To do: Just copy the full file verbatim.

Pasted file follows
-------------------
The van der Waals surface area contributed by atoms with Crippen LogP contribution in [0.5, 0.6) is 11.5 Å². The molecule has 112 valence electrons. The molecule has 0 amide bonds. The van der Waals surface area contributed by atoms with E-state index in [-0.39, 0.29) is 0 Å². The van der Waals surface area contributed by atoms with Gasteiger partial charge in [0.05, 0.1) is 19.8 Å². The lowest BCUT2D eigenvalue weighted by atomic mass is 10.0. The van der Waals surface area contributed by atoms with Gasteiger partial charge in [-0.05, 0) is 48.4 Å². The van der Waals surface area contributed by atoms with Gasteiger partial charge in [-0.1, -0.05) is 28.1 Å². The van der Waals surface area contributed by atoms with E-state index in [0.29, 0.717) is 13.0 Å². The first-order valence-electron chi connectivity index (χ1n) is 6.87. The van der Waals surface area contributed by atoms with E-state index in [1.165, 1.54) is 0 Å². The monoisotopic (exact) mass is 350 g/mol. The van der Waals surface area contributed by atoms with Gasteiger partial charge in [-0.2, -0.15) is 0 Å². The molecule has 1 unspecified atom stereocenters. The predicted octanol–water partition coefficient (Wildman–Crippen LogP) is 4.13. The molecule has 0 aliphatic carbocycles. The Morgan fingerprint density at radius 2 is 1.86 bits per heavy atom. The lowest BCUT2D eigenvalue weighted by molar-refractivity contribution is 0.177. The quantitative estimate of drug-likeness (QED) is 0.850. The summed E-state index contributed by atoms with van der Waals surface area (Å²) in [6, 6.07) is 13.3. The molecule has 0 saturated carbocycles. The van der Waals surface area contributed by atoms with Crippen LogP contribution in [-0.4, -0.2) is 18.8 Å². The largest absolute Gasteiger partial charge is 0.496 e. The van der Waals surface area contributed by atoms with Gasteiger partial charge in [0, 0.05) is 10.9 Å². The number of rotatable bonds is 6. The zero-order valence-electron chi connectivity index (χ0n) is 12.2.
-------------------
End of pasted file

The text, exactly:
The van der Waals surface area contributed by atoms with Crippen LogP contribution in [0.5, 0.6) is 11.5 Å². The molecule has 112 valence electrons. The molecule has 0 amide bonds. The van der Waals surface area contributed by atoms with E-state index in [-0.39, 0.29) is 0 Å². The van der Waals surface area contributed by atoms with Gasteiger partial charge in [0.05, 0.1) is 19.8 Å². The lowest BCUT2D eigenvalue weighted by atomic mass is 10.0. The van der Waals surface area contributed by atoms with Gasteiger partial charge in [-0.05, 0) is 48.4 Å². The van der Waals surface area contributed by atoms with Gasteiger partial charge in [-0.1, -0.05) is 28.1 Å². The van der Waals surface area contributed by atoms with E-state index in [0.29, 0.717) is 13.0 Å². The first-order valence-electron chi connectivity index (χ1n) is 6.87. The van der Waals surface area contributed by atoms with E-state index in [1.165, 1.54) is 0 Å². The monoisotopic (exact) mass is 350 g/mol. The van der Waals surface area contributed by atoms with Gasteiger partial charge in [-0.2, -0.15) is 0 Å². The molecule has 1 unspecified atom stereocenters. The predicted octanol–water partition coefficient (Wildman–Crippen LogP) is 4.13. The molecule has 0 aliphatic carbocycles. The Morgan fingerprint density at radius 2 is 1.86 bits per heavy atom. The lowest BCUT2D eigenvalue weighted by molar-refractivity contribution is 0.177. The quantitative estimate of drug-likeness (QED) is 0.850. The summed E-state index contributed by atoms with van der Waals surface area (Å²) in [6, 6.07) is 13.3. The molecule has 0 saturated carbocycles. The van der Waals surface area contributed by atoms with Crippen LogP contribution in [-0.4, -0.2) is 18.8 Å². The largest absolute Gasteiger partial charge is 0.496 e. The van der Waals surface area contributed by atoms with Gasteiger partial charge in [0, 0.05) is 10.9 Å². The number of rotatable bonds is 6. The zero-order valence-electron chi connectivity index (χ0n) is 12.2.